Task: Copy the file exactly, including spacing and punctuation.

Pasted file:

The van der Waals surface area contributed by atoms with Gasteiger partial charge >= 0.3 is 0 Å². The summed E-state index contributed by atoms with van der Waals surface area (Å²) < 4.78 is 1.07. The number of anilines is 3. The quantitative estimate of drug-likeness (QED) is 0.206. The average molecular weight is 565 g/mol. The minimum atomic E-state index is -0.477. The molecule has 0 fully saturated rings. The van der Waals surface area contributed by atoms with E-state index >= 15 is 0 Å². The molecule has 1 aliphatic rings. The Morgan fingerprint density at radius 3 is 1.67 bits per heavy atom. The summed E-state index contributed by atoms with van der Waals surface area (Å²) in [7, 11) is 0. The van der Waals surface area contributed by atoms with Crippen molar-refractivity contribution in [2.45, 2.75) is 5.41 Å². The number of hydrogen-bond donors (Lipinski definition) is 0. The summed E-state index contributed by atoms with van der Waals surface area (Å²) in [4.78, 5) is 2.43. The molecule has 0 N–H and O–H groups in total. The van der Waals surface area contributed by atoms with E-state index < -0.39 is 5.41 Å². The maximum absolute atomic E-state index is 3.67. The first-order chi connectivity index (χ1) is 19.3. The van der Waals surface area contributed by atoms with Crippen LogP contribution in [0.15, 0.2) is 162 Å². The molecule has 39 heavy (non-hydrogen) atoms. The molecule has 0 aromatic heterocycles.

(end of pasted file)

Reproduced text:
The van der Waals surface area contributed by atoms with Gasteiger partial charge >= 0.3 is 0 Å². The summed E-state index contributed by atoms with van der Waals surface area (Å²) < 4.78 is 1.07. The number of anilines is 3. The quantitative estimate of drug-likeness (QED) is 0.206. The average molecular weight is 565 g/mol. The minimum atomic E-state index is -0.477. The molecule has 0 fully saturated rings. The van der Waals surface area contributed by atoms with E-state index >= 15 is 0 Å². The molecule has 1 aliphatic rings. The Morgan fingerprint density at radius 3 is 1.67 bits per heavy atom. The summed E-state index contributed by atoms with van der Waals surface area (Å²) in [7, 11) is 0. The van der Waals surface area contributed by atoms with Crippen molar-refractivity contribution in [2.45, 2.75) is 5.41 Å². The number of hydrogen-bond donors (Lipinski definition) is 0. The summed E-state index contributed by atoms with van der Waals surface area (Å²) in [4.78, 5) is 2.43. The molecule has 0 N–H and O–H groups in total. The van der Waals surface area contributed by atoms with E-state index < -0.39 is 5.41 Å². The maximum absolute atomic E-state index is 3.67. The first-order chi connectivity index (χ1) is 19.3. The van der Waals surface area contributed by atoms with Crippen LogP contribution in [0.15, 0.2) is 162 Å². The molecule has 39 heavy (non-hydrogen) atoms. The molecule has 0 aromatic heterocycles.